The Ugly Produce Revolution: Food Waste Reduction
Ugly produce ruled the news pages in 2016 and continues to be a hot topic in 2017. Today, consumers have more access to information and processes than ever before. With concerns regarding the environment and food waste, processes behind the sale of produce came into question.
I feel pretty… oh, so pretty…
One commonality in any effort to sell products or services is to make it as attractive as possible. Display and packaging are the top factors when influencing commodity popularity. Ultimately, consumers want the best product for their money and often times they rely on aesthetics to make that choice. Aesthetics are particularly vital to consumers shopping for fresh produce, which often results in unnecessary food waste.
Let’s paint this picture…the aisles are filled with carefully chosen fruits and vegetables piled in neat heaps with coinciding signage. Perfectly shaped with no imperfections, the bright colors are stacked high next to their produce brethren. How did this perfection come to be you ask? Each fruit and vegetable is carefully inspected and put through a rigorous specification process. The fruits and vegetables that are misshapen or those with bruising get rejected. In fact, nearly 25% of each crop is being wasted when it doesn’t meet the specifications.
This is where the problem lies. Food waste is often overlooked and seen as the “cost of doing business.” Stores believe that consumers do not want to purchase produce that is any less than what they deem to be aesthetically pleasing. However, consumers are asking more questions about where their food is coming from and the processes of the food industry in general. Today, there is much more research available at consumer fingertips that educates them about food industry practices.
The Washington Post, published an article that put food waste into perspective. According to their article, How the U.S. manages to waste $165 billion in food each year, USDA research shows that these produce specification practices are causing supermarkets to toss an estimated $15 billion dollars per year in unsold fruits and vegetables. But they are not the only offenders, restaurants and other foodservice providers overstock their inventory, so that all menu items are readily available. This often leads to waste of perishables before they ever leave the kitchen. Yet, perhaps one of the largest group offenders are U.S. households, who throw away 14-25% of food that they buy. Perishables being a large part of that percentage.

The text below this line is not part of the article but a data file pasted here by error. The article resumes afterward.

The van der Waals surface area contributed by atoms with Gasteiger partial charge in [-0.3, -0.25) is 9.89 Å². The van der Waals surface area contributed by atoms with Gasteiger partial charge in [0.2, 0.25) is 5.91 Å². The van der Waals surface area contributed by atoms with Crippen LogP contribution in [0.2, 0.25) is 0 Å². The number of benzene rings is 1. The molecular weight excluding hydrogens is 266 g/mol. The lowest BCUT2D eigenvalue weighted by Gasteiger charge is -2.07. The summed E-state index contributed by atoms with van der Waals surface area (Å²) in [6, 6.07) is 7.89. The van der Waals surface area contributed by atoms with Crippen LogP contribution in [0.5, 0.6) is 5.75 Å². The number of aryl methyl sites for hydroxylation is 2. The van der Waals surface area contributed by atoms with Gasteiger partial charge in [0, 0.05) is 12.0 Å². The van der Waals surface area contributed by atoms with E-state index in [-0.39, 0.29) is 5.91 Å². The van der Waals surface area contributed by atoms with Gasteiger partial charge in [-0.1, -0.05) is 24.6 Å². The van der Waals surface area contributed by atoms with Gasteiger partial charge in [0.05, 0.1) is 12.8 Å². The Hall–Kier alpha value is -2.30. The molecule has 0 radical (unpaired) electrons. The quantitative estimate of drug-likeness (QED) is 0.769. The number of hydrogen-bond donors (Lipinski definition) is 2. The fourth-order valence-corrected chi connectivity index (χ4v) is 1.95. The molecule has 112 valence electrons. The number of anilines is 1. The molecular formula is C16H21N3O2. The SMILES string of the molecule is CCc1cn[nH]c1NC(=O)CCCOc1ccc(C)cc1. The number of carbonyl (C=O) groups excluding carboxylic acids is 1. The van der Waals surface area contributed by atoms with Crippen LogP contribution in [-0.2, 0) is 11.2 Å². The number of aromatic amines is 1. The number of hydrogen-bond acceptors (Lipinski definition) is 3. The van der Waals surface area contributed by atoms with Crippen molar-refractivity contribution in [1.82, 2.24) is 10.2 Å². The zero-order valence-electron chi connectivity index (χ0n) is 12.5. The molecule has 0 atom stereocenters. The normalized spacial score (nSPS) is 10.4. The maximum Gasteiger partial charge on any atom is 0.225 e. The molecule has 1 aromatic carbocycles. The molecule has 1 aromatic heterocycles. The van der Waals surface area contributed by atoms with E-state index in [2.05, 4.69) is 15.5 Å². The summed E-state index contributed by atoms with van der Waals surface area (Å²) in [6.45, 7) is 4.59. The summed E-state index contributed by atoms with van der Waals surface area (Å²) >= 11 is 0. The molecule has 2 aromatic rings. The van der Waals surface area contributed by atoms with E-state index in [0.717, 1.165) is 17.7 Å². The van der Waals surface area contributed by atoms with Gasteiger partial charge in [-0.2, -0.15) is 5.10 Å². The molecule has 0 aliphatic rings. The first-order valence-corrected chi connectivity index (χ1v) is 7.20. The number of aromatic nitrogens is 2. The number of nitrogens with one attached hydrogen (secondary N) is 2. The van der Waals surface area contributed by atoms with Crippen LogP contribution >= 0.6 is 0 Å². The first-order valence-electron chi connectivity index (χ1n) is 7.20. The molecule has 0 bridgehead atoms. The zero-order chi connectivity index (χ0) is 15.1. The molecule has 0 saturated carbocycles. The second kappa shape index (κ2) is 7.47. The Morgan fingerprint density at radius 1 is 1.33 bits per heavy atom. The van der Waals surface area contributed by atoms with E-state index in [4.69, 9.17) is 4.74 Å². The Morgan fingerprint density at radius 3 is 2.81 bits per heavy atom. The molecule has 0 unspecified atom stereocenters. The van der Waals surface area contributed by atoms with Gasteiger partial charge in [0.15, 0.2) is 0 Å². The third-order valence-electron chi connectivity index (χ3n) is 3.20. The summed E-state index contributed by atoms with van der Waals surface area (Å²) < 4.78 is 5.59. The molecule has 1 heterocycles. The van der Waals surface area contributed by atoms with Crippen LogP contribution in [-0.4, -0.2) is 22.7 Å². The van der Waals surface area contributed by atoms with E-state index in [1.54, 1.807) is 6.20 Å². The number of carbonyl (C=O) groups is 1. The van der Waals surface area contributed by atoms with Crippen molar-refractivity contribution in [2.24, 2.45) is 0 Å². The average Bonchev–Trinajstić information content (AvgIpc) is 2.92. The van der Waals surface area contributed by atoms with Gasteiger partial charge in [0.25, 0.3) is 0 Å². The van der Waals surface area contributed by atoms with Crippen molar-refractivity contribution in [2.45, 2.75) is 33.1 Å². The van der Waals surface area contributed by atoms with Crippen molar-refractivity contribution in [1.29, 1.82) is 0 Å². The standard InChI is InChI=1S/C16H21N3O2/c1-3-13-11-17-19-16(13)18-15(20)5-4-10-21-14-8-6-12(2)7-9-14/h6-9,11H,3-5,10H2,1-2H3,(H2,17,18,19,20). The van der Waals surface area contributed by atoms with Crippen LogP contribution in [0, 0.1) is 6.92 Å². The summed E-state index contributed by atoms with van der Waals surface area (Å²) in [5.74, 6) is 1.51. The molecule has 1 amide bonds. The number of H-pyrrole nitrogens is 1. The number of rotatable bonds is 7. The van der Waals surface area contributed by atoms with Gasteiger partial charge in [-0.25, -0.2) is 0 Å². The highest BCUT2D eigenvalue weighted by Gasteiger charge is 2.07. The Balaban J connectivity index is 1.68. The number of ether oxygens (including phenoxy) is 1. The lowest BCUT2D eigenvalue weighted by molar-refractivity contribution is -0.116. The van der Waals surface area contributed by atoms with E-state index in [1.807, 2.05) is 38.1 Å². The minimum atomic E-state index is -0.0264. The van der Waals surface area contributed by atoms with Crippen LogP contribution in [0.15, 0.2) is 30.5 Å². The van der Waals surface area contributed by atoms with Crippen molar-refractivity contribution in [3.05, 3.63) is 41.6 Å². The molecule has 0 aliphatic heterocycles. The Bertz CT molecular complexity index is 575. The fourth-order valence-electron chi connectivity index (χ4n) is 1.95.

This information spawned a series of questions… How can we help reduce food waste? How can we convince retail to stop wasting food because it’s aesthetically unappealing? How can we influence the food industry to stop ignoring this travesty and to take action to correct it? Well these efforts have already begun, and it’s a revolution that embraces “ugly” fruits and vegetables. In California, Imperfect Produce sources produce from local farms, boxes up misshaped or “ugly” produce and ships it to homes at a discount. In January of 2016, The Ugly Produce is Beautiful Educational Campaign began. This campaign creates awareness in the food industry by increasing the consumption of ugly fruits and vegetables and; therefore, reducing food waste and greenhouse emissions.
In addition, retail has been making efforts reduce food waste by offering value-added products, like fruit trays or cups or packaged veggies that are pre-cut for convenience. Many supermarkets are cutting fresh produce in the back of the house, offering fresh-cut selections. They are able to cut away the imperfections and use the remainder of the fruits or vegetables. Value-added products are growing in popularity because consumers are demanding more convenience.
NatureSeal for Foodservice has continued to be a game changer for value-added produce. With the ability to extend the shelf-life of fresh cut produce, NatureSeal has allowed retail and foodservice to reduce waste, while saving money. The NatureSeal product line has truly revolutionized the fresh cut industry, with benefits to the environment. Because fresh is simple.
With changing consumer perspectives on fresh foods and food waste, aesthetics are becoming less of a factor and ugly is in!
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